Listeria outbreak rocketed Canada's food safety system to
top of mind in 2008
Source of Article: http://www.google.com/hostednews/canadianpress/article/ALeqM5jXkRCnSTsYh1tjYMQHN05u0c1x0Q
The deadly, nationwide outbreak of a previously anonymous bacterium has
pushed Listeria and food safety to the forefront of the public consciousness,
but experts warn that people are mistaken if they think avoiding Maple Leaf
cold cuts amounts to safe eating in 2009.
Canadians can expect food-borne illness outbreak levels to hold steady, or even increase, in the absence of wholesale
changes in how such events are tracked and managed, said Rick Holley, a food
science professor at the University
"The organisms that are going to be involved in causing food-borne
illnesses may change, but we have done (very little) to reduce the frequency
with which food-borne illness occurs in Canada," Holley said.
About 40 per cent of the food produced in Canada is manufactured under
federal regulations, while much of the remainder is subject to provincial
That's symptomatic of the multi-jurisdictional, sometimes unco-ordinated, nature of food safety in Canada, said
"If someone says to me, 'I'm not going to buy any more Maple Leaf
meat because it's very risky, they don't know what they're doing, I'm going
to buy locally,' Well, think again," he said.
"The local guy doesn't have to deal with the federal
If there was a government funded, central database for information on
food-borne illness, food scientists would be able to identify risks then
manage them, Holley said.
"If we carry on the way that we are right now, nothing, believe me,
is going to change in terms of the frequencies with which we see food-borne
illness in Canada,
except that it's going to increase as the population increases."
Brian Evans, executive vice-president and chief veterinary officer of the
Canadian Food Inspection Agency, said the federal agency is "fully
committed" to building such a database.
"At the end of the day... prevention is our best effort and our most
important priority," Evans said.
"At the same time we do realize the limits, that
no food-safety system will ever be perfect and will ever be able to eliminate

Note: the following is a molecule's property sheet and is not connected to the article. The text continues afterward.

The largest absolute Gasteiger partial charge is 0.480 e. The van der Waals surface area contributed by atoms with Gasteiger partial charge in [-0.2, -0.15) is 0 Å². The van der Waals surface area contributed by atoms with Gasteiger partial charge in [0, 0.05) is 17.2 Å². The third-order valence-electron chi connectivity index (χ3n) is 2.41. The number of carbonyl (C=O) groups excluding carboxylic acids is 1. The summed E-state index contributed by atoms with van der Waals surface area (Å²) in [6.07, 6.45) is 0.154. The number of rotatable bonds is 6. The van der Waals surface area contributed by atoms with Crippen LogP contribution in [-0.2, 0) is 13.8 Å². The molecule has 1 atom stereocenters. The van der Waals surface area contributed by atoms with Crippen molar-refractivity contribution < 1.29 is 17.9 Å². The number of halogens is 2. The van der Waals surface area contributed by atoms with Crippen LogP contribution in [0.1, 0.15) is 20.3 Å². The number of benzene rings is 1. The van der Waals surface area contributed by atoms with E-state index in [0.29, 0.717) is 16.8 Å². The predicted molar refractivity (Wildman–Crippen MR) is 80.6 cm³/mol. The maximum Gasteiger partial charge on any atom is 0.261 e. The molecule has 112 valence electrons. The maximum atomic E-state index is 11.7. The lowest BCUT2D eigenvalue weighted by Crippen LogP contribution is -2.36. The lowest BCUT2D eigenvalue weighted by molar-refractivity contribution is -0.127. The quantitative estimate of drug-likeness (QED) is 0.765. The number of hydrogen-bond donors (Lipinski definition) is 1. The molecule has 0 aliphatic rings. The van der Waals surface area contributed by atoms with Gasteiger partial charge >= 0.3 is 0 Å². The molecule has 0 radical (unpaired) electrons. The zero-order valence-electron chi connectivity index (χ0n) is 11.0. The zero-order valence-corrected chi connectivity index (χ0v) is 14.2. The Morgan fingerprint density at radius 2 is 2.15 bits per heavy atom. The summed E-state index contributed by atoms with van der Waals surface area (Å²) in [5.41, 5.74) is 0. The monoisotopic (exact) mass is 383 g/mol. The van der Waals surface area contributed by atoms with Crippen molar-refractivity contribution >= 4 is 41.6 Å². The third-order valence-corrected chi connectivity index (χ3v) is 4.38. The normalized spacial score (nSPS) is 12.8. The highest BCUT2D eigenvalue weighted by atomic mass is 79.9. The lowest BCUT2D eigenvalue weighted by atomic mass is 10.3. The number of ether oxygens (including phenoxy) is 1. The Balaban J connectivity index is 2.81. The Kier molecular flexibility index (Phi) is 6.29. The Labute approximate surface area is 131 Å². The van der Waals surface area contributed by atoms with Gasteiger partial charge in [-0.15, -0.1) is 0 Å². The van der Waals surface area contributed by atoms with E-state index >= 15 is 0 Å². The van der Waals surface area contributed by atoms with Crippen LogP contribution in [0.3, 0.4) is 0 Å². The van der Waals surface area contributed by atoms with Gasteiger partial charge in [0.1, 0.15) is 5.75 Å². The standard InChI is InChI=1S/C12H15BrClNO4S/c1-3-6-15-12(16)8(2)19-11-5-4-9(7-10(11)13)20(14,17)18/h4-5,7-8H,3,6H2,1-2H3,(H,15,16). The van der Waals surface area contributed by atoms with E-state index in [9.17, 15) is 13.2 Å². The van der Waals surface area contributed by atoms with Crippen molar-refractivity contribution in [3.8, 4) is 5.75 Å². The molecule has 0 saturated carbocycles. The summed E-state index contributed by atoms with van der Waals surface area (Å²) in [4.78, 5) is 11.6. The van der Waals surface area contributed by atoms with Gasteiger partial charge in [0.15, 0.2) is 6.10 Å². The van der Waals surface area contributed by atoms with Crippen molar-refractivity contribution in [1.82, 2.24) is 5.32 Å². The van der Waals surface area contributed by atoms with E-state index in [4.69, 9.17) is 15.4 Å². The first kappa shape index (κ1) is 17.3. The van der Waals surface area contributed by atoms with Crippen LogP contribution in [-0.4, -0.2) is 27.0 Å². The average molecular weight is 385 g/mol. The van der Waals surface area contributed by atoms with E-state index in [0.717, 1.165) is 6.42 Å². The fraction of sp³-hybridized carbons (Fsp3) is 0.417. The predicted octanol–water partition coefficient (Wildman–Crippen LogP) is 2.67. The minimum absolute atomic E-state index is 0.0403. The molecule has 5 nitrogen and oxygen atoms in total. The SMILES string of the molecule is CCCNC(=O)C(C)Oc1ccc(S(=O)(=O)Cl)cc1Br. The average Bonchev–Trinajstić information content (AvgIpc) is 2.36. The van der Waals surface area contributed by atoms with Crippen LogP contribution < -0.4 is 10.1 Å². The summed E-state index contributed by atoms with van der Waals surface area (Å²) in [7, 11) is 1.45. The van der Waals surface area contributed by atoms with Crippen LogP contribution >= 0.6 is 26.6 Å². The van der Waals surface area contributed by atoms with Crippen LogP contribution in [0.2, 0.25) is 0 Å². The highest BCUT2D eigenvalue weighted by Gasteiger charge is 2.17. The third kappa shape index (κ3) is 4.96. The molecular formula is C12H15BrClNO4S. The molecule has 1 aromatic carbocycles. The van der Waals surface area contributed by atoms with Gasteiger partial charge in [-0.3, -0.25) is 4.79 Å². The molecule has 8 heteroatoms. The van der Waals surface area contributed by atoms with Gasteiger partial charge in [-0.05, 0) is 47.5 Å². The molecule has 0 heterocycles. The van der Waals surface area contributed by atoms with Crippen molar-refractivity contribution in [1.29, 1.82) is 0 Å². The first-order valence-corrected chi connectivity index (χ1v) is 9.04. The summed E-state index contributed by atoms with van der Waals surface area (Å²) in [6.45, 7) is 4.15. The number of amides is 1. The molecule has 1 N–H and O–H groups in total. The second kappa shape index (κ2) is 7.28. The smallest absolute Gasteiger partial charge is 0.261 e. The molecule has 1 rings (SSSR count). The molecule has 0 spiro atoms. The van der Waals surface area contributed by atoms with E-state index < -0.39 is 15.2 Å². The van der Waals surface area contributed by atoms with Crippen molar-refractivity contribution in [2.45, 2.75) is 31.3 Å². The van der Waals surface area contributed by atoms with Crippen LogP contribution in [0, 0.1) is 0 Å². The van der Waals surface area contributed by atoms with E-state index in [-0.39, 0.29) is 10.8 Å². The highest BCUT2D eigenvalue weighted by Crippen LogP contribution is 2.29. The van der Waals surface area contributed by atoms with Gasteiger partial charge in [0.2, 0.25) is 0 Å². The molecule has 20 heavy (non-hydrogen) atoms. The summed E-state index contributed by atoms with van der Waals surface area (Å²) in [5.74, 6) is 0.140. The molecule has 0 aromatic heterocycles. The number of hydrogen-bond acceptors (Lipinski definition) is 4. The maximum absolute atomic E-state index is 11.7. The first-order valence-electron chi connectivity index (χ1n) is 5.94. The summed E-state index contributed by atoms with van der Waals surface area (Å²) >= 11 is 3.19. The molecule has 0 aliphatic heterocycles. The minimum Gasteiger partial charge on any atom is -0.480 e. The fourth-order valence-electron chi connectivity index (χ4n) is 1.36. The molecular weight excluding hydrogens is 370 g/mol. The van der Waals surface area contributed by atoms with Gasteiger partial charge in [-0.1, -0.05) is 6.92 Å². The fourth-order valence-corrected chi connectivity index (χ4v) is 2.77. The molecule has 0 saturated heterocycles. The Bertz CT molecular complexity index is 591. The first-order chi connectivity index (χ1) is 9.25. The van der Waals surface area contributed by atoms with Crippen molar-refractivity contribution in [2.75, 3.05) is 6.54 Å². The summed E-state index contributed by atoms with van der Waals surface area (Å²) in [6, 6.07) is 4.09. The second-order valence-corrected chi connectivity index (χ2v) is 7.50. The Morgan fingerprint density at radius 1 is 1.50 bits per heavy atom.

all risk from the food supply."
In August, Maple Leaf Foods (TSX:MFI) began a
recall of ready-to-eat meat products amid a nationwide Listeria outbreak.
Twenty people died in the outbreak, which was linked to a Maple Leaf facility
Listeria, which had been little known outside food safety circles, became
a household word and many were shocked to learn - via repeated messaging from
both food inspection officials and Maple Leaf CEO and president Michael
McCain - that it's everywhere.
It's in the soil, on produce, and likely on kitchen countertops in
millions of homes. Proper cleaning and cooking protocols must be followed to
reduce the threat of illness.
"Food safety became a very much front-of-mind issue in 2008, not
necessarily for the right reasons, but nevertheless, I think that's a
positive overall," Evans said. "I think it is important that people
have an understanding."
People are more familiar with food-borne outbreaks of E. coli or
salmonella because their incidence of causing illness in people is higher
than Listeria, Evans said. With that bacteria, only the subspecies Listeria monocytogenes causes human illness, and then only in the
elderly, immuno-compromised and pregnant women.
The public education efforts of McCain and Evans appear to be working, at
least for Maple Leaf.
Company data shows consumer confidence in early December was at 91 per
cent - up from 64 per cent in the immediate aftermath of the recall.
"(It) was certainly a game-changing year for food safety in this
country in many ways," McCain said.
In September, Prime Minister Stephen Harper announced an investigation
into the listeriosis outbreak. Both McCain and the
union representing CFIA inspectors would like to see that happen.
"We would certainly, very actively and assertively, encourage the
government to get on with the investigation," McCain said.
The Prime Minister's Office did not respond to questions about the investigation.
Maple Leaf has been scrubbing its image clean, implementing intense
sanitization and testing protocols, but some say the company was never the
The real risk lies in a persistent lack of resources that
"handcuff" CFIA employees, says the president of the Agriculture
Union at the Public Service Alliance of Canada.
"They're making all the right moves in terms of shoring up the
program deficiencies, (but) they don't have the resources to actually make it
happen," said Bob Kingston.
"Now it's in the government's court. CFIA is trying to make the
appropriate changes, but they'll simply need people to do it.
"If the government won't come through then we could be in a worse
situation than we were before."
The CFIA may be facing challenges, but there have been no cuts to the
budget as a result of the economic downturn, Evans said.
From the time the Maple Leaf recall began making headlines,
waged a campaign against a government move toward greater industry
said inspectors drown in paperwork and can't keep a proper eye on the plant
"I think it allowed for what happened at Maple Leaf to go on as long
as it did without anybody knowing about it," he said.